The easiest way to get the citizenship of a country is to be born within its borders. Other than that, attaining one is usually a long and cumbersome process. For example, in order to become a U.S. citizen you must first acquire a permanent resident green card (which is a process and a half in itself), then remain in the country for 3-5 years, meet a number of eligibility requirements, and finally go through a rigorous 10-step naturalization process.
Of course, there are always other countries, and some of them are significantly less strict about the process. In fact, there are many countries that are happy to throw a passport (or at the very least a permanent stay visa) as long as you are willing to throw some money at them. Let’s take a look at these strange countries, such as …
10. The UK
Wait, what? The United Kingdom? Great Britain?
Yes, indeed. It’s entirely possible to become a naturalized UK citizen with little to no effort, as long as your pockets are deep enough. The process starts with a Tier 1 Investor Visa, which you can get in as little as 10 weeks, provided you have enough money at your disposal. The sole requirement for this type of visa is that you’re willing to spend £2,000,000 ($2,549,800) of your or your spouse’s money on British corporate bonds, share capital or loan capital in active and trading UK-registered companies. In fact, applicants don’t even necessarily need their own money for this: Even students can apply for a Tier 1 visa, provided they have financial sponsorship and are already in the country with a lover tier visa.
While the Tier 1 visa is not exactly a citizenship and comes with a few technical limitations — for instance, you can’t directly invest in companies working in property business — it’s a virtually guaranteed road to the Golden Ticket of British visas, the ILR (indefinite leave to remain) visa, which in turn is the last stretch on the road to actual citizenship. To be fair, it still takes a few years to complete the full process, but throwing a few million in the system will considerably smooth things out and pretty much allow you to kick back and relax until the Life in the UK test is due.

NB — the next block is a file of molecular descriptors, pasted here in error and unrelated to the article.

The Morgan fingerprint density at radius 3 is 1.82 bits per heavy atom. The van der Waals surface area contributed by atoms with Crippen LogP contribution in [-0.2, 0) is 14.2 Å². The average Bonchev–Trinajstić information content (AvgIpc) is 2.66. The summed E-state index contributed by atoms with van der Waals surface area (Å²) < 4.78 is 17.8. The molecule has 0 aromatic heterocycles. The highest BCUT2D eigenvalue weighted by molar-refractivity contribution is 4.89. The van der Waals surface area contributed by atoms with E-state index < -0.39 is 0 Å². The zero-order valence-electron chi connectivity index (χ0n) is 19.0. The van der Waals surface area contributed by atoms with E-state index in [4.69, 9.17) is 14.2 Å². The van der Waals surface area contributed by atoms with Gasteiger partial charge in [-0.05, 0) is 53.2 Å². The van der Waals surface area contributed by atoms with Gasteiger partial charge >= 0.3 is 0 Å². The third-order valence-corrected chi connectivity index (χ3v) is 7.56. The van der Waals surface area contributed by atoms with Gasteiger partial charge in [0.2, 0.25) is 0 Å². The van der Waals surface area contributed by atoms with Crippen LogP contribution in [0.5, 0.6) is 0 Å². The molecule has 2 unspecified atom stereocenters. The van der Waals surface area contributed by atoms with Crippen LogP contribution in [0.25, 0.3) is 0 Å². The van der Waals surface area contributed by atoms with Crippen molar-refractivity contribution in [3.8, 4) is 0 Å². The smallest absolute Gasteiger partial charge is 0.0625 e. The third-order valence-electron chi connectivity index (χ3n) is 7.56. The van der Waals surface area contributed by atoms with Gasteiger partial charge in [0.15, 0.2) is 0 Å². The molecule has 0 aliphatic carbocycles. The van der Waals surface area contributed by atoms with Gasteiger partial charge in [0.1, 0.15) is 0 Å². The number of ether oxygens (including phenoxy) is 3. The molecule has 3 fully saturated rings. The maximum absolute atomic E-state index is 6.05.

Oh, Canada. You, too? Canada is just as eager as the UK to let you throw money in the system, but the process is a little different. Canadian officials are a little bit stricter about handing out full citizenships, what with their American neighbors’ history of crashing their immigration website with too many searches of “how to get Canadian citizenship”, but that doesn’t mean the axles of the machinery can’t be greased by sufficiently deep pockets. Business is the name of the game here, as the Canadian investor visa allows you to live and work in the country as you wait for the wheels of the citizenship machine turn … provided you meet a few minor financial and entrepreneurship requirements that require you to gain the support of local angel investors or venture capitalists to the tune of them financing your Canadian business shenanigans with up to $150,000.